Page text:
1. The world has rejected the spiritual math of God and of spiritual goods, leading to a deadly math that divides and subtracts rather than multiplies and adds.
2. A materialistic culture ceases to appreciate human resources such as creativity, love, generosity, altruism, hope, laughter, faith, confidence, and companionship which are important in themselves and affect the physical world by enlarging possibilities through discovery and creativity.
3. The secular materialism spreads its math of diminishing resources which leads to fear, division, conflicts and ultimately death.
The article "What Is the Math of Spiritual Goods and Why Is The World Such a Deadly Place Without It?" by Community in Mission argues that the world is becoming increasingly materialistic and secular, leading to a deadly math that has rejected the spiritual math of God and spiritual goods. The author defines spiritual math as a math that recalls that spiritual goods grow when shared, rather than diminishing through division and subtraction. The article warns against a culture that loses sight of this insight, becoming wholly focused on material goods while denigrating and marginalizing spiritual goods.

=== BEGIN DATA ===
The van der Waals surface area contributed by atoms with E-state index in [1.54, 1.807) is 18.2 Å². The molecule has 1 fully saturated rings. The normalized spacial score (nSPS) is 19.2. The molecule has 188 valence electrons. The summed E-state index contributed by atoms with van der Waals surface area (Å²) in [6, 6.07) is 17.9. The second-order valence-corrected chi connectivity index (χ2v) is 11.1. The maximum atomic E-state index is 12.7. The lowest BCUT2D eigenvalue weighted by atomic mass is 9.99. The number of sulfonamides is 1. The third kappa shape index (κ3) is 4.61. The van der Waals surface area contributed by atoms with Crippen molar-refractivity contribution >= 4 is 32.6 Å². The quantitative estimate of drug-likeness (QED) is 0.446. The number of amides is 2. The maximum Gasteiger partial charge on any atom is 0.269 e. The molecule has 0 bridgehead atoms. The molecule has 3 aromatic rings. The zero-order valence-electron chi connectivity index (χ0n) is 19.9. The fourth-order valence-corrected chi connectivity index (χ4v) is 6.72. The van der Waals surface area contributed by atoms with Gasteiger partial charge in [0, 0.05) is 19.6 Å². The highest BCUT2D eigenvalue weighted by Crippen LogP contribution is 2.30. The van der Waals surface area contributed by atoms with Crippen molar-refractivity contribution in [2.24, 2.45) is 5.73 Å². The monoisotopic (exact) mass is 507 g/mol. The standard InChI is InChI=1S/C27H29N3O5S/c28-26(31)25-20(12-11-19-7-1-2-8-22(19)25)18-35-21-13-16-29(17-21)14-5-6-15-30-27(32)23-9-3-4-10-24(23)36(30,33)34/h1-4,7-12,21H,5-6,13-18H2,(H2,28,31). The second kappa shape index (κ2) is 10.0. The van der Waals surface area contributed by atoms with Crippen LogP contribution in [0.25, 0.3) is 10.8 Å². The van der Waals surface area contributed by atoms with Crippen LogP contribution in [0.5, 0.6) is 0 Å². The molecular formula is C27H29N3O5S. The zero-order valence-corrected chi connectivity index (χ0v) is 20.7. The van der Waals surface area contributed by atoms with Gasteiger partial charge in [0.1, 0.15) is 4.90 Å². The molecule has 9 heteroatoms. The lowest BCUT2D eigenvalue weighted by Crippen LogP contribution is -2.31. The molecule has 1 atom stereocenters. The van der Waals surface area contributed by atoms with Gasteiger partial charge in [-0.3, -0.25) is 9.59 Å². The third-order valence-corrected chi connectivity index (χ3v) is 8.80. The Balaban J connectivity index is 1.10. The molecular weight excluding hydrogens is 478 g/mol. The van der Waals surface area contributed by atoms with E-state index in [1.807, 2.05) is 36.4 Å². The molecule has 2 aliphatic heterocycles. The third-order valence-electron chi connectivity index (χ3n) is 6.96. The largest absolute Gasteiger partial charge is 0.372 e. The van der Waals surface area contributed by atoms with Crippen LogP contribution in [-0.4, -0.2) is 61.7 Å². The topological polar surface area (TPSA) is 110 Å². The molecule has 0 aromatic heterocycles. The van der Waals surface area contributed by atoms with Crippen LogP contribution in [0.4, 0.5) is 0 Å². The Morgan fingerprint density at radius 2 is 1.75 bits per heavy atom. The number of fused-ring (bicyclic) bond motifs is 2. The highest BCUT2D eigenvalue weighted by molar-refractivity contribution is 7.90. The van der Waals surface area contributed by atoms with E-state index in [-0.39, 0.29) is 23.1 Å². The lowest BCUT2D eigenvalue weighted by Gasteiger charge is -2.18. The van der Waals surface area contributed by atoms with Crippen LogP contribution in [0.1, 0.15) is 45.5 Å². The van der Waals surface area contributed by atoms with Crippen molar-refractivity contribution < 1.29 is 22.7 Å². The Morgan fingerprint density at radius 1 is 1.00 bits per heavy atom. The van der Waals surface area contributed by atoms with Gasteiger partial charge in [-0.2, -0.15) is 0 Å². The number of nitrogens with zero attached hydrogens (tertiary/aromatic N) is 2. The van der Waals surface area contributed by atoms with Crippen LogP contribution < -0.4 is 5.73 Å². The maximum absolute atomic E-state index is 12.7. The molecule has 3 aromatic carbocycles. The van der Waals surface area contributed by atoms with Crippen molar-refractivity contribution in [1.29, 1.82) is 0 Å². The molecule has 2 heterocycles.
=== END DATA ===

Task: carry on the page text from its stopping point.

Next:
While the article makes some valid points about the importance of recognizing the value of spiritual goods, it presents an overly simplistic view of the relationship between materialism and violence. The author suggests that violence is primarily caused by a lack of appreciation for spiritual goods, but fails to acknowledge other factors such as political ideologies, historical conflicts, and power struggles.
Furthermore, the article's argument is based on unsupported claims and missing evidence. For example, the author asserts that atheistic and materialistic philosophies led to unprecedented levels of violence in the 20th century without providing any evidence to support this claim. Additionally, while acknowledging that people have died for religious reasons, the author fails to explore how religious conflicts can also be tied to material goods such as property and power.
The article also presents a one-sided view of secularism as solely focused on materialism and dismissive of spiritual goods. This ignores the fact that many secular individuals still value spirituality and recognize its importance in their lives.
Overall, while there are some valid insights in this article about the importance of recognizing spiritual goods, its oversimplification of complex issues and lack of evidence weaken its argument.